If you haven’t read The 4-Hour Workweek by entrepreneur and digital nomad Tim Ferriss, don’t sweat it: I’m about to reveal everything you need to infuse your business travel lifestyle with the most helpful principles from this NY Times business best seller.
The other day, a client of mine scoffed “I’m not interested in any of this ‘4-hour workweek’ crap. I’m not afraid of hard work.”
“You haven’t read the book, have you?” I asked her. She admitted she hadn’t.
See, 4-Hour Workweek isn’t about shaving 36+ hours off of your work schedule. It’s not about gaming the system so you can spend more time lounging on a tropical island doing nothing.
Instead, it’s about making the most of the time you do have in order to achieve your goals with less effort. When you do that, you inevitably end up with not just more time on your hands, but more energy to pursue the things you’re most passionate about.
Here are 4 simple ways to start living the 4-Hour Workweek lifestyle as a business traveller:
1. Try before you buy
Whether it’s a business deal, a new product launch, or opening a new location overseas, the principles behind 4HWW teach us to try before we buy. That is, it’s crucial to test before you invest – in anything.
If your company wants to expand into a new market or partner with a foreign firm, never make the leap until you’ve tested the financial viability of the idea. Instead of spending thousands to launch a new eCommerce website, for instance, you’d spend a few hundred dollars testing the potential of your idea using PPC advertising, focus groups, and informal market research.
By trying out a business idea before investing big bucks, you’ll only spend money on ideas that have been proven to work and vetted with hard data.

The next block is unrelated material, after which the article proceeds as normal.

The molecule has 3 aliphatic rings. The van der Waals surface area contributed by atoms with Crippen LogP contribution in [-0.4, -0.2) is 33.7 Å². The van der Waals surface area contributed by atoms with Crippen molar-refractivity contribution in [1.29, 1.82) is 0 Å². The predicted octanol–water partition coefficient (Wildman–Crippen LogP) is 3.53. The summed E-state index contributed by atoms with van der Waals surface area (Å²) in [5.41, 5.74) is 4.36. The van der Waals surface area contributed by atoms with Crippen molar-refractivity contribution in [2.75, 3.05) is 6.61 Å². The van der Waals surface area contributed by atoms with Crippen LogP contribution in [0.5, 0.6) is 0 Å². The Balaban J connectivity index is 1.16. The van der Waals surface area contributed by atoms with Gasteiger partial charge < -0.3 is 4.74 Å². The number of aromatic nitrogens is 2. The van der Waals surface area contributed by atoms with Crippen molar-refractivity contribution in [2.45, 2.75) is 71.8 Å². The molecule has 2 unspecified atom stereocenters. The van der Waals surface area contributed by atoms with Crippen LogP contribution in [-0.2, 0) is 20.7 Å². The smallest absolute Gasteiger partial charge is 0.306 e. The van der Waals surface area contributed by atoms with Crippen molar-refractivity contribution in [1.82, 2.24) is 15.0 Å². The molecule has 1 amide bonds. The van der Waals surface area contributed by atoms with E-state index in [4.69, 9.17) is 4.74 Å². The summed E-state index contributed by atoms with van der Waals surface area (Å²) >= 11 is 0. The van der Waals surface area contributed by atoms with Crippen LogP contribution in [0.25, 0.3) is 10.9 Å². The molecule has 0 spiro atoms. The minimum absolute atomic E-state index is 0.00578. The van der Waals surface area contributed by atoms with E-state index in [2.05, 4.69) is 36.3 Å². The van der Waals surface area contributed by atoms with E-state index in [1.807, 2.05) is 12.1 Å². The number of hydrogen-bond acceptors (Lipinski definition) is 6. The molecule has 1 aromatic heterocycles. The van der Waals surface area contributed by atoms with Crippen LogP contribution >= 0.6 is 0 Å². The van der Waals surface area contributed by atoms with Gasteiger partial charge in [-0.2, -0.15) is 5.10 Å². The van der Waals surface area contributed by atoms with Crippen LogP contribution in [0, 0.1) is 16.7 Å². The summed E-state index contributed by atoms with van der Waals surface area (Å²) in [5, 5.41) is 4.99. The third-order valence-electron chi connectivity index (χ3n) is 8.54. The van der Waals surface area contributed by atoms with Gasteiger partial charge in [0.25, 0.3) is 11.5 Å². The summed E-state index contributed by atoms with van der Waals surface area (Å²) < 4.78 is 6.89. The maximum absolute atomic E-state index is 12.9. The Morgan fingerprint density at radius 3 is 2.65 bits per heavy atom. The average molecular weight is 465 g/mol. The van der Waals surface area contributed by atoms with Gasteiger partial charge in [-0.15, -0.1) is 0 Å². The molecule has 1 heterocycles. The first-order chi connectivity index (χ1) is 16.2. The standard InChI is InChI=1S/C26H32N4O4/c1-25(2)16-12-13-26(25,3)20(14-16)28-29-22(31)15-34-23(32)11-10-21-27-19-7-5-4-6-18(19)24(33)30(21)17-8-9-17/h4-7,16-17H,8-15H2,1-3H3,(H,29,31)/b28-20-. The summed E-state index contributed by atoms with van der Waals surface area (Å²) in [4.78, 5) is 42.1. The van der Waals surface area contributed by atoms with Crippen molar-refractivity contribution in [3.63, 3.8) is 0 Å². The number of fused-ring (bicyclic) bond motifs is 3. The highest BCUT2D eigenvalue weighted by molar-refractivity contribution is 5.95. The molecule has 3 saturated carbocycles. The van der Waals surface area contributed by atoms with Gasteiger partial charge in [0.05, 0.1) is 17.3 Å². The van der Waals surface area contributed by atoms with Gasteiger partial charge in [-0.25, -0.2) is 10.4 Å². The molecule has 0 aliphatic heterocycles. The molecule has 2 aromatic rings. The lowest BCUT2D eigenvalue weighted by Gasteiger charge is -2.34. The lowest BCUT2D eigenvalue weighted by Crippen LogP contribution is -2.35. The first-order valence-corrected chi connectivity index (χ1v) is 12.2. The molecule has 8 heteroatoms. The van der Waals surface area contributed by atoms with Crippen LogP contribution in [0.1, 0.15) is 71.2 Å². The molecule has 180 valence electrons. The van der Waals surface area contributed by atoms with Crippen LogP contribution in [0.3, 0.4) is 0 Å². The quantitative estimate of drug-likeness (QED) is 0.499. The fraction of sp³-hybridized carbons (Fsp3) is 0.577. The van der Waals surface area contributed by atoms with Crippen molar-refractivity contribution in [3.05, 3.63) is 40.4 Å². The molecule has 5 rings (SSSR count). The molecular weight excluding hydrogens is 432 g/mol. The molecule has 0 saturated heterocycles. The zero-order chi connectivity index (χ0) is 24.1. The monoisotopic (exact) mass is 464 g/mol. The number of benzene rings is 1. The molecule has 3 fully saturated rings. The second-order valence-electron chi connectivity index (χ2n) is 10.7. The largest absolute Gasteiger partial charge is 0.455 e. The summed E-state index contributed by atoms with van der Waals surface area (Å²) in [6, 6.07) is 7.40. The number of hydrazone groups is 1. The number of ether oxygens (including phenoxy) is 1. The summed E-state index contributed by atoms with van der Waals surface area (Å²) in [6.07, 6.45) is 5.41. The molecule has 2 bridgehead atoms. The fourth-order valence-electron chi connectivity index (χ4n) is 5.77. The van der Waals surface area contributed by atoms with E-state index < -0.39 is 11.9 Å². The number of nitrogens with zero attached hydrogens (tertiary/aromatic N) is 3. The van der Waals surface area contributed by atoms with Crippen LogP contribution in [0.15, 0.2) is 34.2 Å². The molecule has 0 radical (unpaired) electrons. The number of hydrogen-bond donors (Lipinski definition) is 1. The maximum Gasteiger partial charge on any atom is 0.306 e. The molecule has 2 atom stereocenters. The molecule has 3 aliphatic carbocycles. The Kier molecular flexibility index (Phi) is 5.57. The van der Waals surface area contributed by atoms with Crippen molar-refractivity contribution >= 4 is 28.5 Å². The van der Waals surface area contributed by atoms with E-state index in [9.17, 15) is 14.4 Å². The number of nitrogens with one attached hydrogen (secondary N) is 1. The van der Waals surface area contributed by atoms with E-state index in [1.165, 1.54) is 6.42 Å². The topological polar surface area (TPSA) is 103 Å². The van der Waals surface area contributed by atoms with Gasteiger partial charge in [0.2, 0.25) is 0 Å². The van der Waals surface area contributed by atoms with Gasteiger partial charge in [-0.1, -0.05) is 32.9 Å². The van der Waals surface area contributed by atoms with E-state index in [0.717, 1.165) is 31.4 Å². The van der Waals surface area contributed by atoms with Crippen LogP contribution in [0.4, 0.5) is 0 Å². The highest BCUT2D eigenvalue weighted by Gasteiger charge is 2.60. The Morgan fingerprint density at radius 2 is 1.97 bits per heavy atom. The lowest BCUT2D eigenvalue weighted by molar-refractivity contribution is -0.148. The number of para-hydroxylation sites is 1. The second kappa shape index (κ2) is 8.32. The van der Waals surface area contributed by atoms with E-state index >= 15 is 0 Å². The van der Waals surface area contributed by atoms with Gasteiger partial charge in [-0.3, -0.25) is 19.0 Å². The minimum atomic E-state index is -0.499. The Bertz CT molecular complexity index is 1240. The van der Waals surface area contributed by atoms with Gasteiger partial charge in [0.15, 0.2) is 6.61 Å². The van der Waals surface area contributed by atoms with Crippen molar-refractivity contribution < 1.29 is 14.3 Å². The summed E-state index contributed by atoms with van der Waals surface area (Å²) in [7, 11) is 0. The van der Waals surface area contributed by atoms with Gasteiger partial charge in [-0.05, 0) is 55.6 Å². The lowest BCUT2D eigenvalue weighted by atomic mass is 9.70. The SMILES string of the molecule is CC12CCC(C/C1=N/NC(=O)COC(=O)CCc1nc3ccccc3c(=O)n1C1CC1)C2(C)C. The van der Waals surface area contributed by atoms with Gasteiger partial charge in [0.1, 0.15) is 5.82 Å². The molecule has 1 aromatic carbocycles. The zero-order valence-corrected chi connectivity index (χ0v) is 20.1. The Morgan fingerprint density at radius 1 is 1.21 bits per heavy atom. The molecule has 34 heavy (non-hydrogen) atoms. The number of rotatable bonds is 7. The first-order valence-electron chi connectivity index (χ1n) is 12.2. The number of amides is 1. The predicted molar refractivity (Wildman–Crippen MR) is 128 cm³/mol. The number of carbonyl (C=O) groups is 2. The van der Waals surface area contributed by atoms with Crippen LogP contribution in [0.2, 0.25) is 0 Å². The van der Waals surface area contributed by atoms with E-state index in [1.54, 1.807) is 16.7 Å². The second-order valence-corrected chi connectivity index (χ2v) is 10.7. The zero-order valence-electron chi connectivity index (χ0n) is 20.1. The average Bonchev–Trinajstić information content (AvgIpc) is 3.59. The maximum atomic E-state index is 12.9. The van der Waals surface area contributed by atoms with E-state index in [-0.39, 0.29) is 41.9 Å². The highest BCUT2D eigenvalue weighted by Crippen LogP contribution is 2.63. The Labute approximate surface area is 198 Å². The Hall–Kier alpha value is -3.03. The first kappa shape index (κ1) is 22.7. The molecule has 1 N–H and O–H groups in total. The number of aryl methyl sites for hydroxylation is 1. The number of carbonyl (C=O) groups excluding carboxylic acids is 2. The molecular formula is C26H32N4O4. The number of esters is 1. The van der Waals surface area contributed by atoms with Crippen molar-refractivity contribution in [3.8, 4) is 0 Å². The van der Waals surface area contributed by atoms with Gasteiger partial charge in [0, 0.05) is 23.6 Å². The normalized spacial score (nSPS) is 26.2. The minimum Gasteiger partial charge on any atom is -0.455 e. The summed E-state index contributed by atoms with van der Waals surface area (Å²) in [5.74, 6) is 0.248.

2. Avoid info-overload
The only thing more overwhelming than info-overload at home is info-overload on the road. It’s easy to get bogged down by the sights, sounds, and goings-on of your destination, not to mention news, digital media, and the never-ending stream of videos you should be watching and articles you should be reading.
Since eating out is practically inevitable during business traveller, Tim Ferriss recommends asking your waiter or waitress about what’s going on in the world. This way, you’ll only hear about the most important events that warrant your attention, and avoid “shiny object syndrome” whenever you’re online.
3. Make the world your office
More and more of us can work from anywhere as long as we have an Internet connection. This is perhaps most true for the frequent business traveller than for anyone else. Instead of holding onto a traditional business travel lifestyle, where you maintain one dedicated home base, consider making the world your office.
This means setting up ‘shop’ wherever fancy strikes, and commuting from your dream location to your business destinations. This will allow you to save money by living in a low-cost country, but will also free you to experience the dream of living abroad without sacrificing important career milestones.
With this method, you don’t have to push off your dreams until “someday,” and can start living the lifestyle you’ve been dreaming of right now.
4. Cancel all your meetings
Let’s be honest - most meetings are time-sucks that accomplish little. We often schedule and attend meetings simply to feel like we’re getting something done, instead of actually getting something done.
4HWW recommends avoiding meetings like the plague unless absolutely necessary, including phone calls and web meetings. If you absolutely need to schedule a meeting, limit your meeting to 30 minutes maximum, and make the meeting agenda and goals crystal clear to all involved.
The 4-Hour Workweek lifestyle isn’t about working less so you can be lazy, but about working smarter so you can enjoy the perks of business travel: seeing the world, and getting paid to do it!
Rebecca Anne Nguyen is a freelance writer and the Founder of TheHappyPassport.com, an inspiration site for solo female travellers.